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ferred to has ever been redressed. But there is another point of view in which such an incident should be observed, and that is with reference to the ages which had preceded it. It was now more than three hundred years since Henry II. had invaded Ireland, yet it should seem as if the Irish language were still almost universally prevalent. Whatever scepticism may exist as to earlier ages, therefore, if the precise extent to which the Irish tongue was then spoken can be ascertained, the reader should here be apprized of it before proceeding farther. The Irish septs or clans, it is admitted, were still unconnected, and their attention confined to their local interests. Several lived peaceably in the English counties, but others maintained an independent state even in the very neighbourhood of Dublin."* Now, with respect to the language, there is a treatise or discourse in manuscript, extant in the library of Trinity College, in which the affairs of Ireland are copiously examined, the date of which cannot be later than the year 1494, and the researches of the author have been subsequently pronounced to be accurate. He recounts no less than sixty regions or districts, of different dimensions, still governed by Irish chieftains, according to their ancient laws and manners, together with a long catalogue of English, who had degenerated and renounced obedience to the English law and customs in several provinces. The Pale, as it has been called, he confines within the narrow bounds of half the counties of Uriel or Orgiel, Meath, Kildare, Dublin, and Wexford,-that is, in fact, only a narrow stripe of territory along the east coast, from about Newry to Wexford, -and yet the common people of even these districts he represents às conforming to the Irish habit and language.The truth is, that the intercourse with the Native Irish, by fostering, marriage, and alliance, was general, the Lord Deputy himself having set the example. The remedies proposed by this author I need not specify, my only object being to glance at the extent of the Irish language more than three hundred years after Henry the Second. Many of these remedies, however, were afterwards tried, as the discourse itself is said to have been presented to the King (Henry VII.) and his council.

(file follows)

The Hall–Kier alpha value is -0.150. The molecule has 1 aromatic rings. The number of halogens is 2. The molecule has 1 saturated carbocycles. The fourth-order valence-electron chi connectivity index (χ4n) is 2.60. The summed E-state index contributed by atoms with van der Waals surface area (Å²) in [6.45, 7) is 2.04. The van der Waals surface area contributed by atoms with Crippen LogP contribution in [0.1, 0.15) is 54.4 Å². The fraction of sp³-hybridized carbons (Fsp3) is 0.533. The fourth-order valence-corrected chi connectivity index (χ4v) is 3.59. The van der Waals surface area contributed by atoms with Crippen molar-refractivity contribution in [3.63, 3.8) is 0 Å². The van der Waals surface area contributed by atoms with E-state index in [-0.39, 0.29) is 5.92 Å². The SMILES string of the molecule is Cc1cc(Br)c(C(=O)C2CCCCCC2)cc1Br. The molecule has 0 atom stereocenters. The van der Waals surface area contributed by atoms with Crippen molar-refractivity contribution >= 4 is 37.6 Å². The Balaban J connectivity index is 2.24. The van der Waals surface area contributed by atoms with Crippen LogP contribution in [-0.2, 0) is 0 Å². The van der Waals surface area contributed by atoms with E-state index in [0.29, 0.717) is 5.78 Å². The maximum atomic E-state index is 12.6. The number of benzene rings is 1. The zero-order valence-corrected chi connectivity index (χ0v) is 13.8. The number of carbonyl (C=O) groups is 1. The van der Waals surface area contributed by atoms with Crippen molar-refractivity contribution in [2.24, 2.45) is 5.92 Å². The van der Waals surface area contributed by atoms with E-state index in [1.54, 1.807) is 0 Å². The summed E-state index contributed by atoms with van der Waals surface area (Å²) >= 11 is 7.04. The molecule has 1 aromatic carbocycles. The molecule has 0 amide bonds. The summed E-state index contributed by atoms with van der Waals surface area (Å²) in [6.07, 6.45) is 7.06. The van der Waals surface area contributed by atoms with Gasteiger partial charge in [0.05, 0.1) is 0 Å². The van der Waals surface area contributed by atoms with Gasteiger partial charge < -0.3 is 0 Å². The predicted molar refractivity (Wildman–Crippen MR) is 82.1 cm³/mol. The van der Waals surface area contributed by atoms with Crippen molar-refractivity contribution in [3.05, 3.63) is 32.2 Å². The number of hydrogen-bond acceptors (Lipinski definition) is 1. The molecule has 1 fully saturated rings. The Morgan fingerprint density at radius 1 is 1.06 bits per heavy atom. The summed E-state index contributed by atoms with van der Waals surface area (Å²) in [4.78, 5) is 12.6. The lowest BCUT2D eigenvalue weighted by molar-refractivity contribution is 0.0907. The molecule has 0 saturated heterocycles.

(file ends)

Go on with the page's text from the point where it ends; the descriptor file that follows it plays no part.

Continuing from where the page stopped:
Forty years later, the wide extent, if not universal prevalence, of the Irish tongue, is manifest from the terms of a parliamentary statute. It was passed in 1537, the 28th year of Henry VIII., in which, bent only upon extending the English order, habit, and language, not the direct and real progress of knowledge, it was enacted, that “if any spiritual promotion within this land at any time become void, such as have title to nominate shall nominate to the same such a person as can speak English, and none other, unless there can be no person as can speak English will accept it; and if the patron cannot, within three months, get any such person that can speak English, then he shalí cause four proclamations to be openly made, at four several market-days, in the next market-town adjoining to the said spiritual promotion, that if any fit person that can speak English will come and take the same, he shall have it; and if none come within five weeks after the first proclamation, then the patron may present any honest, able man, albeit he cannot speak English.' This, however, was not all. By the next clause of the same act, should the patron have nominated a native who could not speak English, contrary to the form here prescribed, the nomination was void, when the king presented ; and should " the king be interrupted, he shall have a quare impedit against the disturber.” Nay, should the king present a man who could not speak English, contrary to the form, the presentation was void, and reverted to the patron. After all this, in the event of a native being the only person to be found and appointed, it was under an oath that he “ endeavour himself to learn the English tongue and language, if he may learn and attain the same by possibility ;' and another oath, that he shall, to his wit and cunning, endeavour himself to learn and teach the English tongue to all under his governance, and shall preach the word of God in English, if he can preach.The ecclesiastic, appointing any one, contrary to this form, to forfeit, for every time, L.3:6:8, one moiety to the king, the other to the pursuer; and every incumbent, for the first offence, six shillings and eightpence; for the second, twenty shillings; and for the third, his promotion itself !